Profs blast Purdue for taking control of writing guide
Faculty members at Purdue University are blasting the administration for “yielding to pressure from donors or outside media groups” by imposing oversight on the Purdue Online Writing Lab.
The OWL came under scrutiny in February after Campus Reform reported on its “Stereotypes and Biased Language” handout, which instructed students that “the generic use of MAN and other words with masculine markers should be avoided.”
"The CLA Senate declares that only CLA faculty members have the right to make decisions about educational content in the College of Liberal Arts."
After the story gained national attention, with some outlets erroneously describing the admonition as a “ban on man,” Provost Jay Akridge announced that editorial control of the OWL would be handed over to an advisory board working in conjunction with the dean of the College of Liberal Arts.
According to the Journal & Courier, the Purdue College of Liberal Arts (CLA) Senate voted unanimously Tuesday night to approve a statement condemning the university’s handling of the matter, saying its members are “unequivocally opposed” to such administrative oversight and that faculty members should have complete control over “educational content” such as the OWL.
“The CLA Senate declares that only CLA faculty members have the right to make decisions about educational content in the College of Liberal Arts,” the statement asserts. “It is unequivocally opposed to educational policies or content in the College being dictated by administrators yielding to pressure from donors or outside media groups, whether conservative or liberal.”
Additionally, the Educational Policy Committee of the CLA Senate applauded the original writing guide for “advising writers to avoid outmoded sexist terminology and embrace gender-neutral language wherever specificity of language is desirable and conducive to effective communication.”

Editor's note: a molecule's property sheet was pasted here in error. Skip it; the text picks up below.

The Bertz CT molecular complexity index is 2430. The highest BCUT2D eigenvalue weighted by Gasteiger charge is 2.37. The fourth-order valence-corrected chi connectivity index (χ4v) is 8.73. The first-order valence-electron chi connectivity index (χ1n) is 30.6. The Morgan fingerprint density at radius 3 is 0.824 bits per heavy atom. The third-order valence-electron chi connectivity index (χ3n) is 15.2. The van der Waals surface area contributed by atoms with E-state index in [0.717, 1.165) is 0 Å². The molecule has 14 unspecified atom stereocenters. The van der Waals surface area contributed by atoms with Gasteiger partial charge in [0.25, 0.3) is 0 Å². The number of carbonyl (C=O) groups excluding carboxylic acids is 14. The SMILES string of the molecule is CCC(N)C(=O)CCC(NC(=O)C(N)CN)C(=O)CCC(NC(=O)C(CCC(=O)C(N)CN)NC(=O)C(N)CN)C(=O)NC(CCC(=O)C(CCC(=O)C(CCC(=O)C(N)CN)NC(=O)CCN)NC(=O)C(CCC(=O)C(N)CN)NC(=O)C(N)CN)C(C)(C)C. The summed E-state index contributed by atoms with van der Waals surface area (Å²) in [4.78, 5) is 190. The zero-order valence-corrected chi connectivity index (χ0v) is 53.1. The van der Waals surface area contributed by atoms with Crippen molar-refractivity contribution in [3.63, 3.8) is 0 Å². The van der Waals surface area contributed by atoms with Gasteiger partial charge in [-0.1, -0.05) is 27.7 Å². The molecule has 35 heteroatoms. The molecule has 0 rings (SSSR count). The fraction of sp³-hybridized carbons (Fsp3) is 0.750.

Paul Draper, the chairman of the CLA Senate Educational Policy Committee, confirmed to the Journal & Courier that the resolution was a direct response to the administration's handling of the OWL controversy.
“One of the most fundamental of all educational policies is that faculty are in charge of the curriculum,” Draper argued. “When it comes to curricular matters, the role of administrators is to facilitate, not to lead, and certainly not to dictate.”
CLA Dean David Reingold, however, pointed out that similar advisory boards are widely-used to to oversee style guides, not only elsewhere in academia, but also in the professional world.
Purdue President Mitch Daniels likewise endorsed the advisory board idea, describing it as a silver lining to the controversy.
“The media reports did serve one useful purpose,” stated Daniels.“They helped us realize that the website, developed over 20 years ago, has not had the level of supervision something this prominent should have.”
Campus Reform reached out to Purdue University for comment, but did not receive a response.
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